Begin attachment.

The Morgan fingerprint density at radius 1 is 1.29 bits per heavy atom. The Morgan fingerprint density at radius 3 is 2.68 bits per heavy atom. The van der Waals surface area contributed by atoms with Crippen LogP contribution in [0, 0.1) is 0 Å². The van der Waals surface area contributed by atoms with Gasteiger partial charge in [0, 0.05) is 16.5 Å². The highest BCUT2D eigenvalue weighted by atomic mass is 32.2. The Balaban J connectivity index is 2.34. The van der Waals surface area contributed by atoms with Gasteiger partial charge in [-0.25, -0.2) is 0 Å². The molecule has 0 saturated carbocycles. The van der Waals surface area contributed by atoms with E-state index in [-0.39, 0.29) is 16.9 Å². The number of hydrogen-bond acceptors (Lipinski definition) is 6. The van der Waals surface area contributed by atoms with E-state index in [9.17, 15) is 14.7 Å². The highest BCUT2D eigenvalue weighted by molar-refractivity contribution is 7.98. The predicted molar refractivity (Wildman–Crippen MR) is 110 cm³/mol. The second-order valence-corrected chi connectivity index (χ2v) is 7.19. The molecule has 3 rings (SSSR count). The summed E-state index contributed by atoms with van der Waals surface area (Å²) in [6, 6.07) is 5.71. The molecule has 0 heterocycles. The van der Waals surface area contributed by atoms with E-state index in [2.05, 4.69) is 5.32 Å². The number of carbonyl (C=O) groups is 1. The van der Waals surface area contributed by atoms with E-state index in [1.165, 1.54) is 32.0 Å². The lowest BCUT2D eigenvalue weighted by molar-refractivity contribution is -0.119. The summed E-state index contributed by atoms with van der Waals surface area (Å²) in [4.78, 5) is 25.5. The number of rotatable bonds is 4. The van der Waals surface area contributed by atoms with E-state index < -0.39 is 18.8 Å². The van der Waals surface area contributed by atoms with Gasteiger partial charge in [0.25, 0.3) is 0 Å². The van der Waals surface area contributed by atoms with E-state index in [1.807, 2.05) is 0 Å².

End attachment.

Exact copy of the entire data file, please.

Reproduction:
The Morgan fingerprint density at radius 1 is 1.29 bits per heavy atom. The Morgan fingerprint density at radius 3 is 2.68 bits per heavy atom. The van der Waals surface area contributed by atoms with Crippen LogP contribution in [0, 0.1) is 0 Å². The van der Waals surface area contributed by atoms with Gasteiger partial charge in [0, 0.05) is 16.5 Å². The highest BCUT2D eigenvalue weighted by atomic mass is 32.2. The Balaban J connectivity index is 2.34. The van der Waals surface area contributed by atoms with Gasteiger partial charge in [-0.25, -0.2) is 0 Å². The molecule has 0 saturated carbocycles. The van der Waals surface area contributed by atoms with E-state index in [-0.39, 0.29) is 16.9 Å². The number of hydrogen-bond acceptors (Lipinski definition) is 6. The van der Waals surface area contributed by atoms with E-state index in [9.17, 15) is 14.7 Å². The highest BCUT2D eigenvalue weighted by molar-refractivity contribution is 7.98. The predicted molar refractivity (Wildman–Crippen MR) is 110 cm³/mol. The second-order valence-corrected chi connectivity index (χ2v) is 7.19. The molecule has 3 rings (SSSR count). The summed E-state index contributed by atoms with van der Waals surface area (Å²) in [6, 6.07) is 5.71. The molecule has 0 heterocycles. The van der Waals surface area contributed by atoms with E-state index in [2.05, 4.69) is 5.32 Å². The number of carbonyl (C=O) groups is 1. The van der Waals surface area contributed by atoms with E-state index in [1.165, 1.54) is 32.0 Å². The lowest BCUT2D eigenvalue weighted by molar-refractivity contribution is -0.119. The summed E-state index contributed by atoms with van der Waals surface area (Å²) in [4.78, 5) is 25.5. The number of rotatable bonds is 4. The van der Waals surface area contributed by atoms with E-state index < -0.39 is 18.8 Å². The van der Waals surface area contributed by atoms with Gasteiger partial charge in [0.25, 0.3) is 0 Å². The van der Waals surface area contributed by atoms with E-state index in [1.807, 2.05) is 0 Å².